When I started building our Engagement Analytics solution, www.ibm.com/engage , I really had no clue how I was going to approach privacy. Its taken nearly 2 years and numerous conversations with users, lawyers, employee advocates, work councils, and executives before finalizing on an approach which I believe is less of a policy and more of a philosophy and one that is way more restrictive than most bigdata analytics vendors would consider. It states a "commitment to openness and transparency with our Users, sharing with them their own analysis, and keeping them in the driving seat in terms of the analysis they want to share". Which in summary means that they see all the analysis that is generated about them and that no-one sees their analysis except for them, unless they so choose to share.
Do I see the restrictive nature of this commitment as an impediment to innovation? Absolutely No! In fact quite the opposite, I see this as an opportunity to innovate. By taking a completely different approach, I believe we've created a space to differentiate our solution in several ways.
- Build Trust: Recently privacy has become a hot topic with big data analytics being viewed with a high level of paranoia and in many cases these concerns are justified as there is huge potential for exploitation. This is no different in the workplace where analytics can frequently be perceived as a stick to beat employees with. By defining a privacy philosophy that is simple and doesn't require a law degree to decipher, we help to build trust between employee (analyzed) and employer (analyzer).
- Demonstrate Mutual Respect: As employee engagement falls to all time lows across enterprises globally, and yet employee advocacy is becoming increasingly important, companies need to establish an employer-employee relationship built on mutual respect. By defining a transparent employee-centric privacy model that puts them in control of their own analysis we demonstrate mutual respect. Just because we can say "you work for us, so your data is our data" doesn't mean we should!
Now you non-believers are probably saying to yourself "all I'm seeing here are Impediments, where are the Opportunities you talk about?".
As we've journeyed on this path to enlightenment — Ok, that's me being a bit facetious :-) — we kept banging into these privacy speed bumps that forced us to slow-down. In the beginning it was a little annoying, but after a while we realized that by taking things a little slower we got to lift our heads, look around, experience the journey, and stop seeing the speed bumps as obstacles. We started to think more creatively. So what does "thinking creatively" look like?
- As an executive, I need to understand how my teams collaborate so what's the value if I can't see their analysis. You can see the analysis at an aggregate (deidentified) level, you just can't see the scores of an individual employee. The organizational view allows you to understand how groups of people interact, how they share information, what types of interactions are most effective, the levels of engagement across your teams, of diversity, eminence, and expertise. You don't need to drill-down to the results of each individual. There is a second benefit to this approach, the very fact of not being able to track analysis back to each individual means that they can be more open and honest about what they share and the data they contribute to the system. This gives you greater and more accurate volumes of data to analyze, and hence greater insight.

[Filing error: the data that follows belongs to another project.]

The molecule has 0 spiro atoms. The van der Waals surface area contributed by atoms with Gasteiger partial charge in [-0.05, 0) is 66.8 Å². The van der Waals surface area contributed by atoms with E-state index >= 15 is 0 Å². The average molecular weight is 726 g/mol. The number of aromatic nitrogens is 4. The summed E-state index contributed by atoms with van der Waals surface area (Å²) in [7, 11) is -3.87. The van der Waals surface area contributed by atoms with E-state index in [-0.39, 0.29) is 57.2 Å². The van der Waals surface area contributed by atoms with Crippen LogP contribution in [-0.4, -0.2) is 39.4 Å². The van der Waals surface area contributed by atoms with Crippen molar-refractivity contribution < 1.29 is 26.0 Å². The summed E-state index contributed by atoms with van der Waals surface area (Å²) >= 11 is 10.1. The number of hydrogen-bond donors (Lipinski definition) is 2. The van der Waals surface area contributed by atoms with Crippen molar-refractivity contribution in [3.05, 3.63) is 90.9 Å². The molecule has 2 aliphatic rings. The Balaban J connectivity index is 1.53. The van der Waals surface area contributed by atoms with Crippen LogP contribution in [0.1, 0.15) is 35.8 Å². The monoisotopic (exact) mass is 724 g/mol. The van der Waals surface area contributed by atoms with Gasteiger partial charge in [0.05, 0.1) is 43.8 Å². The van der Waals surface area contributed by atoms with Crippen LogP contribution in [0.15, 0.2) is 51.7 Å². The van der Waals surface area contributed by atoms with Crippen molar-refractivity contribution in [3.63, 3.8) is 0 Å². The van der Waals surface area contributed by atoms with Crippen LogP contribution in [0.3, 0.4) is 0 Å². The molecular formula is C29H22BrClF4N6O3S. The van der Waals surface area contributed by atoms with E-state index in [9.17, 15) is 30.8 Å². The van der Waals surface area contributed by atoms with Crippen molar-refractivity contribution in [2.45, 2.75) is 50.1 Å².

- I can't run a Social Eminence Program if I don't have access to employee eminence scores. You most definitely can! There is a common problem today on social media where companies say they want to "engage" with consumers (or employees) and yet their first reaction is to "stalk" them on social media and analyze them behind their back. Is that how you treat someone with respect? Mmmm… Just imagine if instead you reached out and asked them for their analysis. You shared your value proposition (what's in it for them? access to clients, analysts, or conferences) and let them choose to share. Those that want to work with you will say "Yes" and those that don't will say "No". For those that said "No", it's unlikely they would've helped you at a later stage anyway, so you haven't lost anything. Looking at the privacy impediment from a different perspective has helped you establish a program where everyone is a willing participant; you've built a relationship with your Users which you will benefit from in the longer-term.
- How can I run a social performance management program if I can't access an individual's analysis? Again you can, you just need to re-evaluate what this means. The major risk with over-emphasis on analysis of social (or engagement) data is that you will get exactly what you measure. If you reward employees for having high Social Eminence scores, then what will they focus on… getting high social eminence scores. If we believe that an engaged workforce outperforms one that isn't than we need to focus on putting the tools (and analytics) in the hands of individuals, tied to business outcome, so that THEY can recognize the engagement patterns that lead to greater outcome for them; maybe that's closing more customer deals, generating more patents, or implementing more bug-free features. We want to optimize the whole and not the parts, and recognizing the successful engagement patterns of teams we can achieve this.
So for what it's worth, I'm firmly and unwaiveringly of the opinion that a restrictive approach to privacy will enable us to be more innovative, we just need to give things a little more thought and not go for the easy and obvious option. If we want to differentiate ourselves we need to think out of the box ;-)